DO I HAVE A STORY TO TELL!
Many of you know I am a diabetic. Just before we left camp last evening I took an insulin shot because my blood sugar was a bit high. Little did I know that we would be caught in a traffic jam for over 3 hours. After several hours of travel I began to feel the effects of low blood sugar. I looked in my bag for some sweets, but there were none to be found and no one in van had any either. I thought “I will just tough it out until we reach home and then have a soda”, but somewhere along the road I passed out. Problem was, no one in the van knew I was passed out for a half an hour. When we reach the Worldcomp house and they tried to wake me I was unresponsive. I opened my eyes when they pulled on me but I was unconscious. Everyone freaked out. Women and children were crying everywhere. They quickly rushed me to the hospital, carried me up the stairs and put me on a gurney. When they picked me up I instinctively struggled with them, making their job much harder. I remember part of it in my head like some terrible nightmare. Finally they had to give me an injection to calm me down. Following that they put me on a glucose drip and in about 15 minutes I came to and responded. I felt so sorry for all my Kenyan friends, because the event was a serious trauma for them. One of them said “I hope this is not what has to happen to get us to pray for you, by the time I woke the news about my situation had reached all over Kenya. So today I have been at work reassuring everyone that I am O.K. I feel perfectly fine now but never again will I be unprepared!
One thing about the hospital; When they saw I was a white foreigner they took the liberty to perform about 25 different blood tests and several other unnecessary tests. Dr. George said; “It’s there way of letting foreigners know that they appreciate their cash”. After I was completely recovered a nurse came in and said; “We can’t give you any food because we are going to do a CAT scan on your brain”. I immediately said “I am sorry, but I have to refuse it! This is a completely unnecessary expense”. When I announced that I was “Checking myself out” in a few hours, I was informed that a person cannot just “Check themselves out in Kenya”. You have to be released by a doctor. I informed them that I was indeed going to check myself out so please prepare the bill. After a bit of wrestling they realized that I was not going to be intimidated, and they relented but they went into “slow motion” and took 3 hours to prepare the bill.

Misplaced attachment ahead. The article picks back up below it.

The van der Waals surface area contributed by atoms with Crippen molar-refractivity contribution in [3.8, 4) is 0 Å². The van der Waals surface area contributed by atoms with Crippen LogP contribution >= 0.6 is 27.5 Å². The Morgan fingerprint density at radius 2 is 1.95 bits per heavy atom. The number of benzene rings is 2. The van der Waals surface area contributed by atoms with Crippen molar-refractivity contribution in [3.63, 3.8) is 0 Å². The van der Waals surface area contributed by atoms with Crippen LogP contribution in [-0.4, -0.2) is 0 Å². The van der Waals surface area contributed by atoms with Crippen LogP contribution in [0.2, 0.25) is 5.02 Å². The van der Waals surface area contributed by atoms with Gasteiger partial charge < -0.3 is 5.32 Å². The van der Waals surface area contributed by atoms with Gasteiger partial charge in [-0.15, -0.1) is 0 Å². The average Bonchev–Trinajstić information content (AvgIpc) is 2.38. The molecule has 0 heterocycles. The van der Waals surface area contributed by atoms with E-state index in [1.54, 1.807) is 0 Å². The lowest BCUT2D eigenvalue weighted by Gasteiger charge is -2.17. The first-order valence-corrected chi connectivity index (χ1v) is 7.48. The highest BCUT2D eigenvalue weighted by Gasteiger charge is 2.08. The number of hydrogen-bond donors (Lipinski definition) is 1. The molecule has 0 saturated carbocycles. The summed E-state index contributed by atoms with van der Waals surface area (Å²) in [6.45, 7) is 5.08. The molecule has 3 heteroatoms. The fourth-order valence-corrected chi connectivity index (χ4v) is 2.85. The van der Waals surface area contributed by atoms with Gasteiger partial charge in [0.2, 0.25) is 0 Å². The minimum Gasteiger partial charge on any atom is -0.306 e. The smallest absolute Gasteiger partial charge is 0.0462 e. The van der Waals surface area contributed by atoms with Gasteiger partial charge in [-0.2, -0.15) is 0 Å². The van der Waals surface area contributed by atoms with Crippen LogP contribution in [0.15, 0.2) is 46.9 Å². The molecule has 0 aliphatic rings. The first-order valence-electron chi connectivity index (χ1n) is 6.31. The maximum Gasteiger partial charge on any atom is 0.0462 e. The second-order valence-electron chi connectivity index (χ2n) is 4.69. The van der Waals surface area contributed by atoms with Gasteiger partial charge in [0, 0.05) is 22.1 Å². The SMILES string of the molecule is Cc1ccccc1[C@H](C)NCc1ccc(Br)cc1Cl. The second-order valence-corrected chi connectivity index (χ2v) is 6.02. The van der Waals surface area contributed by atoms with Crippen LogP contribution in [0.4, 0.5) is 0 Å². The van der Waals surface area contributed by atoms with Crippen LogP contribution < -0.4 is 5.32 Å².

I have to laugh! Oh what fun it is to have experiences like this. It’s great material for the book I should write.
As far as medical camp goes, today was another great day. Our final camp for now! Dr. George and the team will now inventory the left over drugs for the mini-camps that we will have in the next few months. Some of the drugs will be donated to our network partners who work together with us in our camps. With each passing camp more and more medical professional are becoming “members” of Worldcomp. Becoming a member means that you are signing up to work with us on future projects. Our list of volunteer medics is now over 200. We also have two completely different groups now, one for Nairobi and one for Western Kenya.
God is so good! In spite of last night’s bizarre events, I am so blessed and thankful for all that has been accomplished. And I am so proud of our Worldcomp Staff. I have no words to describe their commitment to the work of the Lord.
I’ll be sending my last post from Kenya tomorrow. Thank you again dear friend for your email response and words of encouragement.
All my love